• 1
    For typescript, the first snippet works as expected but you need to disable the compiler checks for lines with TS2540 errors (add // @ts-ignore comment above these lines). Also, I like to reset the constants in the afterAll().
    – Luka Kralj
    Feb 26, 2023 at 13:03
80

Unfortunately none of the posted solutions worked for me or to be more precise some did work but threw linting, TypeScript or compilation errors, so I will post my solution that both works for me and is compliant with current coding standards:

// constants.ts
// configuration file with defined constant(s)
export const someConstantValue = true;
// module.ts
// this module uses the defined constants
import { someConstantValue } from './constants';

export const someCheck = () => someConstantValue ? 'true' : 'false';
// module.test.ts
// this is the test file for module.ts
import { someCheck } from './module';

// Jest specifies that the variable must start with `mock`
const mockSomeConstantValueGetter = jest.fn();
jest.mock('./constants', () => ({
  get someConstantValue() {
    return mockSomeConstantValueGetter();
  },
}));

describe('someCheck', () => {
  it('returns "true" if someConstantValue is true', () => {
    mockSomeConstantValueGetter.mockReturnValue(true);
    expect(someCheck()).toEqual('true');
  });

  it('returns "false" if someConstantValue is false', () => {
    mockSomeConstantValueGetter.mockReturnValue(false);
    expect(someCheck()).toEqual('false');
  });
});
13
  • 2
    This gives me an error: "The module factory of jest.mock() is not allowed to reference any out-of-scope variables."
    – Ev Haus
    Jun 21, 2021 at 17:30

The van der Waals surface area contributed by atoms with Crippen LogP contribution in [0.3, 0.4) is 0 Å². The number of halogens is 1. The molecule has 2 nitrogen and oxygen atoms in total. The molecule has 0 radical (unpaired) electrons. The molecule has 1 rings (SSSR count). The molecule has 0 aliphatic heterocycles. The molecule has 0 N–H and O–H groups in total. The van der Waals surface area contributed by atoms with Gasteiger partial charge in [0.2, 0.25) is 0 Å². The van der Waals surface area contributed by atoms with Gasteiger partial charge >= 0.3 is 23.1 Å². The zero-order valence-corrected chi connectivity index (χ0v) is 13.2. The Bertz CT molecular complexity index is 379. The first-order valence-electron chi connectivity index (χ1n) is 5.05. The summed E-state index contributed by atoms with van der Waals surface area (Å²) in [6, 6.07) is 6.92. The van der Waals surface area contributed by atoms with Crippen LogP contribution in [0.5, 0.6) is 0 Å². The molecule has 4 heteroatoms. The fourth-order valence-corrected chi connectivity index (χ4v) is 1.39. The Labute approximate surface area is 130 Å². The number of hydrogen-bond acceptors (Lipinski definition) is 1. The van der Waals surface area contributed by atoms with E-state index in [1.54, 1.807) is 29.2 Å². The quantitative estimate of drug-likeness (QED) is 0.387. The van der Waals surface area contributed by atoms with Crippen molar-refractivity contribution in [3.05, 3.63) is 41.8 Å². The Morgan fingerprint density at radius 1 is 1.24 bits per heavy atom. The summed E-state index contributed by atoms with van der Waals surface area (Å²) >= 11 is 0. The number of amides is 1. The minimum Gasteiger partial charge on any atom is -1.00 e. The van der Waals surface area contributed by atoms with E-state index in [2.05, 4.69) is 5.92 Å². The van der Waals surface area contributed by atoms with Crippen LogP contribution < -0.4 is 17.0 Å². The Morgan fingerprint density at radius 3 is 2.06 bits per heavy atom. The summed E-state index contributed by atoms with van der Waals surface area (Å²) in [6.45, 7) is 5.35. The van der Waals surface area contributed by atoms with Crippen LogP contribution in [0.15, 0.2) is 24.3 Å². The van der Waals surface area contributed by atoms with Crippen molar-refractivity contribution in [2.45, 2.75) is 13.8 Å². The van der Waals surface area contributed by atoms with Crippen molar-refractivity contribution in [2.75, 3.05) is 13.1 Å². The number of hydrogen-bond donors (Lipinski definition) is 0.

• 2
    @EvHaus the variable name must start with mock as in the example const mockSomeConstantValueGetter = jest.fn();
    – Dimitri L.
    Jun 22, 2021 at 16:47
  • 4
    This gives me ReferenceError: Cannot access 'mockSomeConstantValueGetter' before initialization. I am using a CRA. Is there an extra config needed to disable the hoisting?
    – Ivan Wang
    Aug 3, 2021 at 7:28
  • @IvanWang this means that you have not defined a variable mockSomeConstantValueGetter
    – Dimitri L.
    Aug 3, 2021 at 12:02
  • 2
    Love this! And also learned about the "get" keyword today! Thank you so much Apr 21, 2022 at 21:18
55

There is another way to do it in ES6+ and jest 22.1.0+ thanks to getters and spyOn.

By default, you cannot spy on primitive types like boolean or number. You can though replace an imported file with your own mock. A getter method still acts like a primitive member but allows us to spy on it. Having a spy on our target member you can basically do with it whatever you want, just like with a jest.fn() mock.

Below an example

// foo.js
export const foo = true; // could be expression as well
// subject.js
import { foo } from './foo'

export default () => foo
// subject.spec.js
import subject from './subject'

jest.mock('./foo', () => ({
  get foo () {
    return true // set some default value
  }
}))

describe('subject', () => {
  const mySpy = jest.spyOn(subject.default, 'foo', 'get')

  it('foo returns true', () => {
    expect(subject.foo).toBe(true)
  })

  it('foo returns false', () => {
    mySpy.mockReturnValueOnce(false)
    expect(subject.foo).toBe(false)
  })